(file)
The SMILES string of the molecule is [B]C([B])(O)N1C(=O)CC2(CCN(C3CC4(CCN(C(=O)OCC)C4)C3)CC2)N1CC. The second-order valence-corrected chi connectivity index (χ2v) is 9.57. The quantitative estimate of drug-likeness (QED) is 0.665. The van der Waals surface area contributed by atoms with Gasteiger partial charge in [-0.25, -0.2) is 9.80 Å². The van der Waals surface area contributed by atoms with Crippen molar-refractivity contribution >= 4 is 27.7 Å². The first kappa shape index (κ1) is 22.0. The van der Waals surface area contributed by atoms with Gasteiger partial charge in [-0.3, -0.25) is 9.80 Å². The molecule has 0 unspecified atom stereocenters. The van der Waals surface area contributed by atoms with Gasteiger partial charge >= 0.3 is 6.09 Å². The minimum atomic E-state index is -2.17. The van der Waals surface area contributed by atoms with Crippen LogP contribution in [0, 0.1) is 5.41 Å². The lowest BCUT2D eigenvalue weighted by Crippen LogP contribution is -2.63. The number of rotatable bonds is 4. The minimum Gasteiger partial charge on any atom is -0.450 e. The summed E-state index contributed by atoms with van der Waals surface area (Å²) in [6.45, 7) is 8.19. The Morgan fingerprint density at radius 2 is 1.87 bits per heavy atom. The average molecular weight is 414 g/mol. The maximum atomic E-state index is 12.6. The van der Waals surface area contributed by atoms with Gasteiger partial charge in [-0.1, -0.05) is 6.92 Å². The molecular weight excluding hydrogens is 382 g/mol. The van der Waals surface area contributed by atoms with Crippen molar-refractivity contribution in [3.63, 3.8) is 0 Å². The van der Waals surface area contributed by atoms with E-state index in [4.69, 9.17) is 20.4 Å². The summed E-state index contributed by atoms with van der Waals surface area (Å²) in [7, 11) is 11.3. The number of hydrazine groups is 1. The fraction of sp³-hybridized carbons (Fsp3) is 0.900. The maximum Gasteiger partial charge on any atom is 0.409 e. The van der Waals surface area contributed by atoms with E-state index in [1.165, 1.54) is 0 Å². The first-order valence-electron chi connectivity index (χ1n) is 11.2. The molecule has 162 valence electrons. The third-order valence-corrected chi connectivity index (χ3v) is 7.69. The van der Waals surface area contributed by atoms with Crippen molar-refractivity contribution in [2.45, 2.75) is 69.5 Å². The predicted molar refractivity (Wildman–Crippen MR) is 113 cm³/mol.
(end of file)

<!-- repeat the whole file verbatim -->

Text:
The SMILES string of the molecule is [B]C([B])(O)N1C(=O)CC2(CCN(C3CC4(CCN(C(=O)OCC)C4)C3)CC2)N1CC. The second-order valence-corrected chi connectivity index (χ2v) is 9.57. The quantitative estimate of drug-likeness (QED) is 0.665. The van der Waals surface area contributed by atoms with Gasteiger partial charge in [-0.25, -0.2) is 9.80 Å². The van der Waals surface area contributed by atoms with Crippen molar-refractivity contribution >= 4 is 27.7 Å². The first kappa shape index (κ1) is 22.0. The van der Waals surface area contributed by atoms with Gasteiger partial charge in [-0.3, -0.25) is 9.80 Å². The molecule has 0 unspecified atom stereocenters. The van der Waals surface area contributed by atoms with Gasteiger partial charge >= 0.3 is 6.09 Å². The minimum atomic E-state index is -2.17. The van der Waals surface area contributed by atoms with Crippen LogP contribution in [0, 0.1) is 5.41 Å². The lowest BCUT2D eigenvalue weighted by Crippen LogP contribution is -2.63. The number of rotatable bonds is 4. The minimum Gasteiger partial charge on any atom is -0.450 e. The summed E-state index contributed by atoms with van der Waals surface area (Å²) in [6.45, 7) is 8.19. The Morgan fingerprint density at radius 2 is 1.87 bits per heavy atom. The average molecular weight is 414 g/mol. The maximum atomic E-state index is 12.6. The van der Waals surface area contributed by atoms with Gasteiger partial charge in [-0.1, -0.05) is 6.92 Å². The molecular weight excluding hydrogens is 382 g/mol. The van der Waals surface area contributed by atoms with Crippen molar-refractivity contribution in [3.63, 3.8) is 0 Å². The van der Waals surface area contributed by atoms with E-state index in [4.69, 9.17) is 20.4 Å². The summed E-state index contributed by atoms with van der Waals surface area (Å²) in [7, 11) is 11.3. The number of hydrazine groups is 1. The fraction of sp³-hybridized carbons (Fsp3) is 0.900. The maximum Gasteiger partial charge on any atom is 0.409 e. The van der Waals surface area contributed by atoms with E-state index in [1.165, 1.54) is 0 Å². The first-order valence-electron chi connectivity index (χ1n) is 11.2. The molecule has 162 valence electrons. The third-order valence-corrected chi connectivity index (χ3v) is 7.69. The van der Waals surface area contributed by atoms with Crippen molar-refractivity contribution in [2.45, 2.75) is 69.5 Å². The predicted molar refractivity (Wildman–Crippen MR) is 113 cm³/mol.